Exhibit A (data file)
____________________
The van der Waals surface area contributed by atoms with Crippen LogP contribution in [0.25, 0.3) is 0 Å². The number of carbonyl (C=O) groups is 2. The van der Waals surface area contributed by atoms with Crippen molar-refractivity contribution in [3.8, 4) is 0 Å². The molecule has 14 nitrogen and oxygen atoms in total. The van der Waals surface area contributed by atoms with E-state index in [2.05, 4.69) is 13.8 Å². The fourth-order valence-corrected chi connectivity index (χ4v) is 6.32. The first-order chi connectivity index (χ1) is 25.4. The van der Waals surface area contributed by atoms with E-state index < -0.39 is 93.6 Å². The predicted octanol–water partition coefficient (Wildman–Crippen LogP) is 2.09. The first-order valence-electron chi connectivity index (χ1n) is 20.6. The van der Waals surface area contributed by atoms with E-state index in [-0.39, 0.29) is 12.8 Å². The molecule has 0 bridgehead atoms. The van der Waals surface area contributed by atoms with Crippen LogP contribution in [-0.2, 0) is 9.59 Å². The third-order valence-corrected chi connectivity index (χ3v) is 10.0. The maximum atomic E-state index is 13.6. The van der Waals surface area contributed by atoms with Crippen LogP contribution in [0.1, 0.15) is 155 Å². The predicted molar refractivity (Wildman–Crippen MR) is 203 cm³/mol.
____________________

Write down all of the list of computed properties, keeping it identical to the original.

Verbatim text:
The van der Waals surface area contributed by atoms with Crippen LogP contribution in [0.25, 0.3) is 0 Å². The number of carbonyl (C=O) groups is 2. The van der Waals surface area contributed by atoms with Crippen molar-refractivity contribution in [3.8, 4) is 0 Å². The molecule has 14 nitrogen and oxygen atoms in total. The van der Waals surface area contributed by atoms with E-state index in [2.05, 4.69) is 13.8 Å². The fourth-order valence-corrected chi connectivity index (χ4v) is 6.32. The first-order chi connectivity index (χ1) is 25.4. The van der Waals surface area contributed by atoms with E-state index < -0.39 is 93.6 Å². The predicted octanol–water partition coefficient (Wildman–Crippen LogP) is 2.09. The first-order valence-electron chi connectivity index (χ1n) is 20.6. The van der Waals surface area contributed by atoms with E-state index in [-0.39, 0.29) is 12.8 Å². The molecule has 0 bridgehead atoms. The van der Waals surface area contributed by atoms with Crippen LogP contribution in [-0.2, 0) is 9.59 Å². The third-order valence-corrected chi connectivity index (χ3v) is 10.0. The maximum atomic E-state index is 13.6. The van der Waals surface area contributed by atoms with Crippen LogP contribution in [0.1, 0.15) is 155 Å². The predicted molar refractivity (Wildman–Crippen MR) is 203 cm³/mol.